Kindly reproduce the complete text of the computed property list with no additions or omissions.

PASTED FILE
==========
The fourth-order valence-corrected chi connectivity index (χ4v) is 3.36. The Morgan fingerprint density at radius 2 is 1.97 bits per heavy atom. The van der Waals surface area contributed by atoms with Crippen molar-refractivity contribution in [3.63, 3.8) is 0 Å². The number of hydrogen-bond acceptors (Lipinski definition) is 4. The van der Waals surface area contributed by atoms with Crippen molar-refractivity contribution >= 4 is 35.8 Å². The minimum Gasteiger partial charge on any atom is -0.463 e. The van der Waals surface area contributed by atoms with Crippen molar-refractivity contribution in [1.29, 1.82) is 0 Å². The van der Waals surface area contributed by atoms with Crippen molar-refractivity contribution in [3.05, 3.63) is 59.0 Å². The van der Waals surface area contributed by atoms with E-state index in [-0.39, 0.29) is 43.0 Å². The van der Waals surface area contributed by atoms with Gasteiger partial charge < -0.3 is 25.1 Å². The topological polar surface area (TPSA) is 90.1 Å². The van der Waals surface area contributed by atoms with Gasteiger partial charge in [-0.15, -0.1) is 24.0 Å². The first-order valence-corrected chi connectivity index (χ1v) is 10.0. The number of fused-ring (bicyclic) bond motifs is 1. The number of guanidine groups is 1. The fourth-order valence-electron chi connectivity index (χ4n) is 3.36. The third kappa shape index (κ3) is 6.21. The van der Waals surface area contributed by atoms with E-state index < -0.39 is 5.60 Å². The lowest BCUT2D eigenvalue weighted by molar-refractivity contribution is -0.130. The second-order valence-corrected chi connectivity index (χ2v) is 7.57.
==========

The fourth-order valence-corrected chi connectivity index (χ4v) is 3.36. The Morgan fingerprint density at radius 2 is 1.97 bits per heavy atom. The van der Waals surface area contributed by atoms with Crippen molar-refractivity contribution in [3.63, 3.8) is 0 Å². The number of hydrogen-bond acceptors (Lipinski definition) is 4. The van der Waals surface area contributed by atoms with Crippen molar-refractivity contribution >= 4 is 35.8 Å². The minimum Gasteiger partial charge on any atom is -0.463 e. The van der Waals surface area contributed by atoms with Crippen molar-refractivity contribution in [1.29, 1.82) is 0 Å². The van der Waals surface area contributed by atoms with Crippen molar-refractivity contribution in [3.05, 3.63) is 59.0 Å². The van der Waals surface area contributed by atoms with E-state index in [-0.39, 0.29) is 43.0 Å². The van der Waals surface area contributed by atoms with Gasteiger partial charge < -0.3 is 25.1 Å². The topological polar surface area (TPSA) is 90.1 Å². The van der Waals surface area contributed by atoms with Gasteiger partial charge in [-0.15, -0.1) is 24.0 Å². The first-order valence-corrected chi connectivity index (χ1v) is 10.0. The number of fused-ring (bicyclic) bond motifs is 1. The number of guanidine groups is 1. The fourth-order valence-electron chi connectivity index (χ4n) is 3.36. The third kappa shape index (κ3) is 6.21. The van der Waals surface area contributed by atoms with E-state index < -0.39 is 5.60 Å². The lowest BCUT2D eigenvalue weighted by molar-refractivity contribution is -0.130. The second-order valence-corrected chi connectivity index (χ2v) is 7.57.